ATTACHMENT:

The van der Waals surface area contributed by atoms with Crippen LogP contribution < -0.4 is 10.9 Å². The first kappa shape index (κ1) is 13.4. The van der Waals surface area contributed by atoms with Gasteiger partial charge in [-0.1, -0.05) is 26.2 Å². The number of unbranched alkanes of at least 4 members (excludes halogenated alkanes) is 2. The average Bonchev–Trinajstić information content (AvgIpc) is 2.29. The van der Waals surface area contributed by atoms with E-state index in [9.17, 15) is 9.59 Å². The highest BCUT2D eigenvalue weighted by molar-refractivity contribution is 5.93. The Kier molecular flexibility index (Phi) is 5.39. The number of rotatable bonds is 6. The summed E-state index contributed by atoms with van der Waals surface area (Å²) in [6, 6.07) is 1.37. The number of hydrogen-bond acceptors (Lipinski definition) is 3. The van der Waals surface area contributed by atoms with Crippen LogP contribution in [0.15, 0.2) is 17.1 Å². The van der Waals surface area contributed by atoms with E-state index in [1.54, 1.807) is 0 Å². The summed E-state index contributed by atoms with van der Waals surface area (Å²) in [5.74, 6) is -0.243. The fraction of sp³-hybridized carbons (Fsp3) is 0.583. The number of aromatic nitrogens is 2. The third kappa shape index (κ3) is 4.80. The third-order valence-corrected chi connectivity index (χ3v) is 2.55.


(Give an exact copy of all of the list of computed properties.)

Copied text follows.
The van der Waals surface area contributed by atoms with Crippen LogP contribution < -0.4 is 10.9 Å². The first kappa shape index (κ1) is 13.4. The van der Waals surface area contributed by atoms with Gasteiger partial charge in [-0.1, -0.05) is 26.2 Å². The number of unbranched alkanes of at least 4 members (excludes halogenated alkanes) is 2. The average Bonchev–Trinajstić information content (AvgIpc) is 2.29. The van der Waals surface area contributed by atoms with E-state index in [9.17, 15) is 9.59 Å². The highest BCUT2D eigenvalue weighted by molar-refractivity contribution is 5.93. The Kier molecular flexibility index (Phi) is 5.39. The number of rotatable bonds is 6. The summed E-state index contributed by atoms with van der Waals surface area (Å²) in [6, 6.07) is 1.37. The number of hydrogen-bond acceptors (Lipinski definition) is 3. The van der Waals surface area contributed by atoms with Crippen LogP contribution in [0.15, 0.2) is 17.1 Å². The van der Waals surface area contributed by atoms with E-state index in [1.54, 1.807) is 0 Å². The summed E-state index contributed by atoms with van der Waals surface area (Å²) in [5.74, 6) is -0.243. The fraction of sp³-hybridized carbons (Fsp3) is 0.583. The number of aromatic nitrogens is 2. The third kappa shape index (κ3) is 4.80. The third-order valence-corrected chi connectivity index (χ3v) is 2.55.